Paid Family Medical Leave bill dies in the final days of the session for a second year in a row

A bill that would have provided paid leave for several weeks died on the House floor when 11 Democrats sided with Republicans to vote…
Paid Family and Medical Leave bill passes Senate

Paid Family and Medical Leave bill passes Senate

A bill that seeks to provide several weeks of paid family and medical leave for workers in the state passed the state senate by…

Bill to require disclosure of use of AI in campaign materials goes to governor

The Senate approved a bill aiming to require the disclosure of the use of artificial intelligence or other changes made by computers to campaign…
House amends, passes bill banning firearms near polling places

House amends, passes bill banning firearms near polling places

The House narrowly approved a bill that would ban firearms near polling places. The House voted 35-34 to pass the bill following an extensive…
Manny Gonzales doesn’t qualify for Senate GOP primary ballot

Manny Gonzales doesn’t qualify for Senate GOP primary ballot

Nella Domenici is the lone Republican candidate for U.S. Senate, after Manny Gonzales III failed to qualify for the ballot. Gonzales did not file…
Supporters of Paid Family and Medical Leave say it will return

Supporters of Paid Family and Medical Leave say it will return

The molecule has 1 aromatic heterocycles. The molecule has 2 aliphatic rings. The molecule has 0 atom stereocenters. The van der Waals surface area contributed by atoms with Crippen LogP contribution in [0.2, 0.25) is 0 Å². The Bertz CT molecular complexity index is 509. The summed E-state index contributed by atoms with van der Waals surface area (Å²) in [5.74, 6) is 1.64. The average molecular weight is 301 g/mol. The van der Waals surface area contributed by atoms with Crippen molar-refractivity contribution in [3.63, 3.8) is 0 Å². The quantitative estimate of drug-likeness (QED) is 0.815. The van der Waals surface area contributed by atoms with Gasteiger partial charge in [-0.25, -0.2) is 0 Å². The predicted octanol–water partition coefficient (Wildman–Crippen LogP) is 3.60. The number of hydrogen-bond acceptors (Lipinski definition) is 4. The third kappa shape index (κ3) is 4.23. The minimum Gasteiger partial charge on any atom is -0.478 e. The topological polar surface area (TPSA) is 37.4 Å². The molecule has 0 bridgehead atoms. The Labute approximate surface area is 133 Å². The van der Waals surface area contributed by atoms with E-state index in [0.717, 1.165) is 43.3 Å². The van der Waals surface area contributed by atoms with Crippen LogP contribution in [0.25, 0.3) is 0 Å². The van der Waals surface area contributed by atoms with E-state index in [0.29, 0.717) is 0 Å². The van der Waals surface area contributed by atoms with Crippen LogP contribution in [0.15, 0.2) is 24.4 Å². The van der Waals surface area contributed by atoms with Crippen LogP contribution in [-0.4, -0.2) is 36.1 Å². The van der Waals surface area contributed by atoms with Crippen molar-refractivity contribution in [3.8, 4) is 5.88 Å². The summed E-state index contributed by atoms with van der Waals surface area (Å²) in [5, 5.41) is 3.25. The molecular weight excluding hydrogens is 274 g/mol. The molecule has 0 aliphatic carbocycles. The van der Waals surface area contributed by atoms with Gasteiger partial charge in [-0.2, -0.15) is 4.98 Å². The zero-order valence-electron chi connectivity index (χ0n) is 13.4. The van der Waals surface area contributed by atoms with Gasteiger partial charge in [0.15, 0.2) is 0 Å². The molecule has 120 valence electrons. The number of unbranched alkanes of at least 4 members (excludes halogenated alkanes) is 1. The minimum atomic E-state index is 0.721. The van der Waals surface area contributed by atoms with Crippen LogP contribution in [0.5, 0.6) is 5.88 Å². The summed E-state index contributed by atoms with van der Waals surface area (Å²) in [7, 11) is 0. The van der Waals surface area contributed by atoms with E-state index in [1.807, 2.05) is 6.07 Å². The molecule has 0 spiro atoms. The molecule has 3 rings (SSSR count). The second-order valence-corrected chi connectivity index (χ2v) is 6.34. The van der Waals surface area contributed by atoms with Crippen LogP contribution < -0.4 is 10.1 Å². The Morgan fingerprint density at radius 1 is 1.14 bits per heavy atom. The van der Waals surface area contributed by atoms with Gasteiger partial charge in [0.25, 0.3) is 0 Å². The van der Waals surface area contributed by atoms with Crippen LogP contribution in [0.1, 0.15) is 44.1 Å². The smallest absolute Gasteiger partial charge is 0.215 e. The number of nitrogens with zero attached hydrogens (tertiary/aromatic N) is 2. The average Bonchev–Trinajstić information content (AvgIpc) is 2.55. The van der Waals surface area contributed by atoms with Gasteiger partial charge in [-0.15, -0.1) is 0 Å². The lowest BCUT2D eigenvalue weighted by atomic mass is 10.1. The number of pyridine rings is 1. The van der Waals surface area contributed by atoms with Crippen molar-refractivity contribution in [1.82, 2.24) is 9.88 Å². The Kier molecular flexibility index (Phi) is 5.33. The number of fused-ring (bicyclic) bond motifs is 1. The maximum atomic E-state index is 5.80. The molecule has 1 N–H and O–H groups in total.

House Speaker Javier Martinez said that the Paid Family and Medical Leave will return to next year’s legislative session. SB 3, sponsored by state…
Advocates for family and children say budget provides benefits for children

Advocates for family and children say budget provides benefits for children

The legislature passed a budget of $10.2 billion this year. The budget now awaits the governor’s signature.  Some highlights from the budget that will…
Supporters say affirmative consent bill would make college campuses safer

Supporters say affirmative consent bill would make college campuses safer

The bill to mandate affirmative consent policies and procedures in institutions of higher education awaits the governor’s signature. If signed, advocates hope it will…

GET INVOLVED

© 2023 New Mexico Political Report